3 out of 4 stars
Share This Review
While trying to get his old job back, Darrell Henshaw is working at a football camp in Cape May, New Jersey. One day, he is horrified when the ghost of a young woman appears to him wanting help. Considering all the danger and problems he had when he tried to help a ghost before, Darrell has no interest in helping another one. Yet it quickly becomes apparent that she is not going to leave him alone and that helping her may also save others.
When Darrell’s girlfriend, Erin, comes for a visit, they meet teenage runaway Cassie. She has also seen the spirit, who she calls the Haunted Bride. The three of them set out to discover the woman’s identity and the cause of her death and what her death may have to do with some missing teenage girls. As they dig deeper, they discover dark secrets and people who will do anything to keep them hidden.
Crimson at Cape May by Randy Overbeck is the second installment in the Haunted Shore Mystery series, but it can be read as a stand-alone book. However, there were some events that were left unresolved from the first book that are dealt with in this story. I haven't read the first book, but the author gave enough background information that I never felt confused. Those sections just didn’t interest me as much as the rest of the story.
My favorite thing about this book was the descriptive writing style, which helped to immerse me in the story. The description of Darrell’s first encounter with the ghost in chapter one drew me in immediately. The way the author described things made it easy for me to imagine what was happening. I particularly liked how detailed the descriptions of places were, like the beach and the buildings and homes in Cape May.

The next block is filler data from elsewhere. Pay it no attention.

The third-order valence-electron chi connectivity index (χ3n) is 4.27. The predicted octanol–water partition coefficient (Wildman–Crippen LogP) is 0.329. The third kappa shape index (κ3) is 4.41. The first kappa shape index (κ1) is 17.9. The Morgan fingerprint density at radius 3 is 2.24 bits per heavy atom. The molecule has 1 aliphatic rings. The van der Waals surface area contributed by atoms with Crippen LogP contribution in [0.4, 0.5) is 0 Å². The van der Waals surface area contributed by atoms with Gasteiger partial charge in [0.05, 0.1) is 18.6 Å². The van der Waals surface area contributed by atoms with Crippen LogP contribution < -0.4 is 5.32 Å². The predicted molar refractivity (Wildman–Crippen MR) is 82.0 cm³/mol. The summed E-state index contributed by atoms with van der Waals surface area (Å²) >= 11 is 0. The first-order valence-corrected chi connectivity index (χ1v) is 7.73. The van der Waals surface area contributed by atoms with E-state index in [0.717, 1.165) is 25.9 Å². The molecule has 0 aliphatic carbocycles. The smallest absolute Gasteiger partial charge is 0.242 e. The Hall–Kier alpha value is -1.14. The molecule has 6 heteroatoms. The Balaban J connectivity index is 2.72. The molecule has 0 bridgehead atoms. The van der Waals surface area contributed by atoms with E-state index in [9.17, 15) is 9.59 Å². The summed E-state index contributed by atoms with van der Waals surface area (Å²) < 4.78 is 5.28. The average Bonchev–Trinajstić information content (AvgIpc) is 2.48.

I liked all of the characters, and Cassie and Darrell were particularly well written. Darrell’s struggles with his OCD and worries about the potential dangers of helping the Haunted Bride made him a very sympathetic character. Most of the story is told from his perspective, so the reader is able to get to know him well. Cassie also evoked a lot of sympathy as she is at first mistrustful, with good reason, and there is a natural progression as she becomes more trusting of Darrell and Erin and is then willing to give others a chance at the end of the book. I liked that there were some chapters from her point of view because the reader is also able to get to know her better and connect with her.
The thing I liked the least about this story was the way the mystery was laid out. There was never anything in the story to send me in a different direction, like a red herring, so it didn’t take long for me to figure out the main things. I just wasn’t able to tell who exactly was involved in which parts. Honestly, one part of it was so obvious that I actually became annoyed with the characters during one scene where they laid out all the facts they had found so far and none of them figured it out.
Overall, despite the flaws that I mentioned, I did like this book and the characters and look forward to seeing what happens next in the series. Therefore, I have decided to rate this book 3 stars out of 4. Although I stopped keeping track at ten errors, there weren't many more than that, and considering the book is over 400 pages long, I do think that it was professionally edited. I recommend this book to anyone who likes mysteries and stories with ghosts. As a warning, there are mentions of abuse, sex trafficking, and coerced sex. There isn’t much detail given about any of these topics, but I felt that they warranted a warning.
Crimson at Cape May
View: on Bookshelves | on Barnes and Noble